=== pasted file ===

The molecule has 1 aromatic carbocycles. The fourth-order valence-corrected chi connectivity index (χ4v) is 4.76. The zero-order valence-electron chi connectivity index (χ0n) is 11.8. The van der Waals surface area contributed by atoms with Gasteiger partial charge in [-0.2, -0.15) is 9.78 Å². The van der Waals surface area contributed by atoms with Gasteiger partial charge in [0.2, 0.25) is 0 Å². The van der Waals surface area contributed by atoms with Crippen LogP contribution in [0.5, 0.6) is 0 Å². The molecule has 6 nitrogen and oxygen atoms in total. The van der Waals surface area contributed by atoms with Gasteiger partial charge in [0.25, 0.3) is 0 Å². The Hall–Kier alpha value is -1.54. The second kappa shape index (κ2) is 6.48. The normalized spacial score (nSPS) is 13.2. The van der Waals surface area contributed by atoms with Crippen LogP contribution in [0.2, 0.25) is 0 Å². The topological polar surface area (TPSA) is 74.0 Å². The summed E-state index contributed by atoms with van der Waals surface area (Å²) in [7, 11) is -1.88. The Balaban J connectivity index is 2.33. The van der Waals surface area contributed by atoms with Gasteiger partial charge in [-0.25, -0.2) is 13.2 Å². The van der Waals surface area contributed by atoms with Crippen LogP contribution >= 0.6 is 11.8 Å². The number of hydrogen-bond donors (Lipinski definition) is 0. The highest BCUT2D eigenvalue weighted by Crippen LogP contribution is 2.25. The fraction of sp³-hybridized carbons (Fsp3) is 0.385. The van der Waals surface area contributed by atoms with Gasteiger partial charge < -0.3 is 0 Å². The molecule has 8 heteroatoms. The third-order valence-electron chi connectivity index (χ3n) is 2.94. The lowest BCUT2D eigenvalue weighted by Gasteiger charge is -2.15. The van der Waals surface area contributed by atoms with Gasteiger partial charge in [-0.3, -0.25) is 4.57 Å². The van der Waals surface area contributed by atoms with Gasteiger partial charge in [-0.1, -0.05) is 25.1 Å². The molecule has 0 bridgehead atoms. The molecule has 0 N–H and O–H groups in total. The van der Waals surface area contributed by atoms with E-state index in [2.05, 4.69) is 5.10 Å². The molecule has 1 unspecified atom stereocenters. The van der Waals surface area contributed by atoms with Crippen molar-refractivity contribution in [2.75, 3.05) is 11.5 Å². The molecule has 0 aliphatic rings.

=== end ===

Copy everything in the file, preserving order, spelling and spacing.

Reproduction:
The molecule has 1 aromatic carbocycles. The fourth-order valence-corrected chi connectivity index (χ4v) is 4.76. The zero-order valence-electron chi connectivity index (χ0n) is 11.8. The van der Waals surface area contributed by atoms with Gasteiger partial charge in [-0.2, -0.15) is 9.78 Å². The van der Waals surface area contributed by atoms with Gasteiger partial charge in [0.2, 0.25) is 0 Å². The van der Waals surface area contributed by atoms with Crippen LogP contribution in [0.5, 0.6) is 0 Å². The molecule has 6 nitrogen and oxygen atoms in total. The van der Waals surface area contributed by atoms with Gasteiger partial charge in [0.25, 0.3) is 0 Å². The Hall–Kier alpha value is -1.54. The second kappa shape index (κ2) is 6.48. The normalized spacial score (nSPS) is 13.2. The van der Waals surface area contributed by atoms with Crippen LogP contribution in [0.2, 0.25) is 0 Å². The topological polar surface area (TPSA) is 74.0 Å². The summed E-state index contributed by atoms with van der Waals surface area (Å²) in [7, 11) is -1.88. The Balaban J connectivity index is 2.33. The van der Waals surface area contributed by atoms with Gasteiger partial charge in [-0.25, -0.2) is 13.2 Å². The van der Waals surface area contributed by atoms with Crippen LogP contribution >= 0.6 is 11.8 Å². The number of hydrogen-bond donors (Lipinski definition) is 0. The highest BCUT2D eigenvalue weighted by Crippen LogP contribution is 2.25. The fraction of sp³-hybridized carbons (Fsp3) is 0.385. The van der Waals surface area contributed by atoms with Gasteiger partial charge < -0.3 is 0 Å². The molecule has 8 heteroatoms. The third-order valence-electron chi connectivity index (χ3n) is 2.94. The lowest BCUT2D eigenvalue weighted by Gasteiger charge is -2.15. The van der Waals surface area contributed by atoms with Gasteiger partial charge in [-0.3, -0.25) is 4.57 Å². The van der Waals surface area contributed by atoms with Gasteiger partial charge in [-0.1, -0.05) is 25.1 Å². The molecule has 0 bridgehead atoms. The molecule has 0 N–H and O–H groups in total. The van der Waals surface area contributed by atoms with E-state index in [2.05, 4.69) is 5.10 Å². The molecule has 1 unspecified atom stereocenters. The van der Waals surface area contributed by atoms with Crippen molar-refractivity contribution in [2.75, 3.05) is 11.5 Å². The molecule has 0 aliphatic rings.